As shown in FIG. 2 of the drawings which illustrates a standard ASTM viscosity chart for fuel oil, such viscosities may range from the relatively light "No. 2 max." to the heavier "No. 6 max.". Although the secondary pump is of positive displacement type for pumping a constant volume of oil to the viscosity valve, a certain amount of slippage may occur therein as a result of the differential pressure required on the respective sides of the secondary pump. There may be intolerable leakage when handling oil having viscosities substantially below customary values.

SUMMARY OF THIS INVENTION

An object of this invention is to provide an improved burner control system with means for compensating for changes in the viscosity of oils communicated from a secondary pump to a viscosity valve thereof. An inlet side of the secondary pump communicates directly with an outlet side of a primary pump via intercommunicating conduit means with the primary pump functioning to draw excess oil into the system. A back pressure valve means communicates with the conduit means for maintaining oil pressure at the inlet substantially equal to the outlet side of the secondary pump notwithstanding the specified viscosity variation.

BRIEF DESCRIPTION OF THE DRAWING

Other objects of this invention will become apparent from the following description and accompanying drawing wherein:

FIG. 1 is a partially schematic and cut-away view of a burner control system embodying this invention; and

FIG. 2 graphically illustrates comparative viscosity characteristics of fuel oils.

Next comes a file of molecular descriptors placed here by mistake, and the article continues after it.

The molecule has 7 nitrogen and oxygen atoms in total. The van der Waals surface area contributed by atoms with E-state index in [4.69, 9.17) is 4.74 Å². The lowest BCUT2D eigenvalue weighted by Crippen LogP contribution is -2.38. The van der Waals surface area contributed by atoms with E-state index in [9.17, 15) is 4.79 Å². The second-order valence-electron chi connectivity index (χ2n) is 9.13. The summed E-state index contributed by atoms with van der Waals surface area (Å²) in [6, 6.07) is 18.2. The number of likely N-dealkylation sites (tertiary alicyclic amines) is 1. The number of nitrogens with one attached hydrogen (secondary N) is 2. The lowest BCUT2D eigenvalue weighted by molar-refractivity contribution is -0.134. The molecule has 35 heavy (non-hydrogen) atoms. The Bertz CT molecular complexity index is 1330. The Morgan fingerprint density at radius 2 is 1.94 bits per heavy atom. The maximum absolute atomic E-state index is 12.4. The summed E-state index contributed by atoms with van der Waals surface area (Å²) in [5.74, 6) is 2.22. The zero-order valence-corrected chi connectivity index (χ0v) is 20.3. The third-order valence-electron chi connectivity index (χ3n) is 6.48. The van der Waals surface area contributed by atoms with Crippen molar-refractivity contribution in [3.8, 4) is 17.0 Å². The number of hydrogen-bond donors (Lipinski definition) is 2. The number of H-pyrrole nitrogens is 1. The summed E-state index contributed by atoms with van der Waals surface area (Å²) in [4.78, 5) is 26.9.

DETAILED DESCRIPTION

FIG. 1 illustrates a burner control system 10 of the type generally shown in applicant's U.S. Pat. No. 3,092,146. The system comprises a housing 11 defining a reservoir 12 therein and an outlet 13 adapted to communicate fuel oil to a burner tip (not shown) disposed in the fire box of a heat receiver. The rate of oil flow through outlet 13 will determine the heat output of the flame in the fire box and is precisely adjusted and controlled to assure a constant rate of burning for any given setting.

A primary pump 14 draws oil from a tank or supply line 15 to an inlet side thereof via a check valve and inlet conduit 16. The outlet side of the primary pump intercommunicates with an inlet side of a secondary pump 17 via conduit means 18 which may comprise a suitably drilled passageway formed in the body of a casing which houses both of the primary and secondary pumps therein (schematically illustrated). A back pressure valve 19 communicates with conduit means 18 by means of a conduit 20 operatively interconnected therebetween.

Each of the pumps is preferably of the positive-displacement and constant volume type having capacities exceeding the maximum requirements at outlet 13. The pumps and back pressure valve are preferably mounted in reservoir 12 which is adapted to return excess oil when the capacity of the primary pump exceeds that of the burning rate. The excess oil will flow back to tank or return line 15 via a check valve 21 and return line connection 22.

The outlet side of secondary pump 17 communicates with the inlet side of a viscosity valve means 23 via a conduit 24. A relief valve 25 is adapted to relieve excess pressures above normal operating conditions by communicating oil back to reservoir 12 via a passage 26. The viscosity valve comprises a regulating or viscous-flow eccentric disc 27 adapted to be rotated selectively by a flow regulator, comprising a lever 28 which sets the flow rate of the oil to match the required firing rate.